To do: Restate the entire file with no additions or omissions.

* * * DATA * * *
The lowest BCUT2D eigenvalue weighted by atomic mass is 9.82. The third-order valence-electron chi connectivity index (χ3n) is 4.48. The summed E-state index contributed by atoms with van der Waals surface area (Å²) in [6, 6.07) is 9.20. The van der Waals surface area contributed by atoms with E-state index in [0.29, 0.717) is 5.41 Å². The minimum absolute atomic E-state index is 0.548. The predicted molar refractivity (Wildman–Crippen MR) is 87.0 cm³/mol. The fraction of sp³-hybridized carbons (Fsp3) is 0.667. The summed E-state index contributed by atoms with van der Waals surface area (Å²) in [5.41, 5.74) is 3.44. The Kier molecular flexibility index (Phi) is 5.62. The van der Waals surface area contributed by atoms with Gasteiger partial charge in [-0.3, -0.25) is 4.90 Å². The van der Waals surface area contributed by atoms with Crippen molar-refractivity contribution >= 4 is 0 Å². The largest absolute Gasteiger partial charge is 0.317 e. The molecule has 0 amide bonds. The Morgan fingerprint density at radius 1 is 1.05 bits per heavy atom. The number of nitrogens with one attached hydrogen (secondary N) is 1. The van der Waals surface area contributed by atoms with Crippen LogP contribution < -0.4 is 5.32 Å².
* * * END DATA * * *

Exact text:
The lowest BCUT2D eigenvalue weighted by atomic mass is 9.82. The third-order valence-electron chi connectivity index (χ3n) is 4.48. The summed E-state index contributed by atoms with van der Waals surface area (Å²) in [6, 6.07) is 9.20. The van der Waals surface area contributed by atoms with E-state index in [0.29, 0.717) is 5.41 Å². The minimum absolute atomic E-state index is 0.548. The predicted molar refractivity (Wildman–Crippen MR) is 87.0 cm³/mol. The fraction of sp³-hybridized carbons (Fsp3) is 0.667. The summed E-state index contributed by atoms with van der Waals surface area (Å²) in [5.41, 5.74) is 3.44. The Kier molecular flexibility index (Phi) is 5.62. The van der Waals surface area contributed by atoms with Gasteiger partial charge in [-0.3, -0.25) is 4.90 Å². The van der Waals surface area contributed by atoms with Crippen molar-refractivity contribution >= 4 is 0 Å². The largest absolute Gasteiger partial charge is 0.317 e. The molecule has 0 amide bonds. The Morgan fingerprint density at radius 1 is 1.05 bits per heavy atom. The number of nitrogens with one attached hydrogen (secondary N) is 1. The van der Waals surface area contributed by atoms with Crippen LogP contribution < -0.4 is 5.32 Å².